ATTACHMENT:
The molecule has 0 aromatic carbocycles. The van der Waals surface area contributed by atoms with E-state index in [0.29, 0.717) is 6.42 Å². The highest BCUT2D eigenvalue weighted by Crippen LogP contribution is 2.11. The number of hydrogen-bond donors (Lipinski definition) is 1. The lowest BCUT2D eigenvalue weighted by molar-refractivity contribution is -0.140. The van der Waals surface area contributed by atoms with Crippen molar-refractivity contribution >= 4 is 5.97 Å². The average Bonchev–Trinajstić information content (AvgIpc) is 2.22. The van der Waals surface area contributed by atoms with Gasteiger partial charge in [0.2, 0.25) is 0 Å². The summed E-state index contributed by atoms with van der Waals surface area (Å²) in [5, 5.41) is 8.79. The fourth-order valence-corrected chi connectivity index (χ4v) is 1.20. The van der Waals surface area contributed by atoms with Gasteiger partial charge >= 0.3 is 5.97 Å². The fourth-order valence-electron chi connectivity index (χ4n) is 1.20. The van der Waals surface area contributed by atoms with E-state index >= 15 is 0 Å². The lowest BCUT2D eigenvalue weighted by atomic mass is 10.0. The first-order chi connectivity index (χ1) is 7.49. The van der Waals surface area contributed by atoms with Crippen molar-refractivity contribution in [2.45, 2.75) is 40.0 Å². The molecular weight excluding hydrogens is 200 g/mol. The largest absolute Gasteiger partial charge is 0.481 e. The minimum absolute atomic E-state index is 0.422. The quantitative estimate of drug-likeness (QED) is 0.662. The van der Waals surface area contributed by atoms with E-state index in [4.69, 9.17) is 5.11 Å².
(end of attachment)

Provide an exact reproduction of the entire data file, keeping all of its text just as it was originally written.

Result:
The molecule has 0 aromatic carbocycles. The van der Waals surface area contributed by atoms with E-state index in [0.29, 0.717) is 6.42 Å². The highest BCUT2D eigenvalue weighted by Crippen LogP contribution is 2.11. The number of hydrogen-bond donors (Lipinski definition) is 1. The lowest BCUT2D eigenvalue weighted by molar-refractivity contribution is -0.140. The van der Waals surface area contributed by atoms with Crippen molar-refractivity contribution >= 4 is 5.97 Å². The average Bonchev–Trinajstić information content (AvgIpc) is 2.22. The van der Waals surface area contributed by atoms with Gasteiger partial charge in [0.2, 0.25) is 0 Å². The summed E-state index contributed by atoms with van der Waals surface area (Å²) in [5, 5.41) is 8.79. The fourth-order valence-corrected chi connectivity index (χ4v) is 1.20. The van der Waals surface area contributed by atoms with Gasteiger partial charge >= 0.3 is 5.97 Å². The fourth-order valence-electron chi connectivity index (χ4n) is 1.20. The van der Waals surface area contributed by atoms with E-state index >= 15 is 0 Å². The lowest BCUT2D eigenvalue weighted by atomic mass is 10.0. The first-order chi connectivity index (χ1) is 7.49. The van der Waals surface area contributed by atoms with Crippen molar-refractivity contribution in [2.45, 2.75) is 40.0 Å². The molecular weight excluding hydrogens is 200 g/mol. The largest absolute Gasteiger partial charge is 0.481 e. The minimum absolute atomic E-state index is 0.422. The quantitative estimate of drug-likeness (QED) is 0.662. The van der Waals surface area contributed by atoms with E-state index in [4.69, 9.17) is 5.11 Å².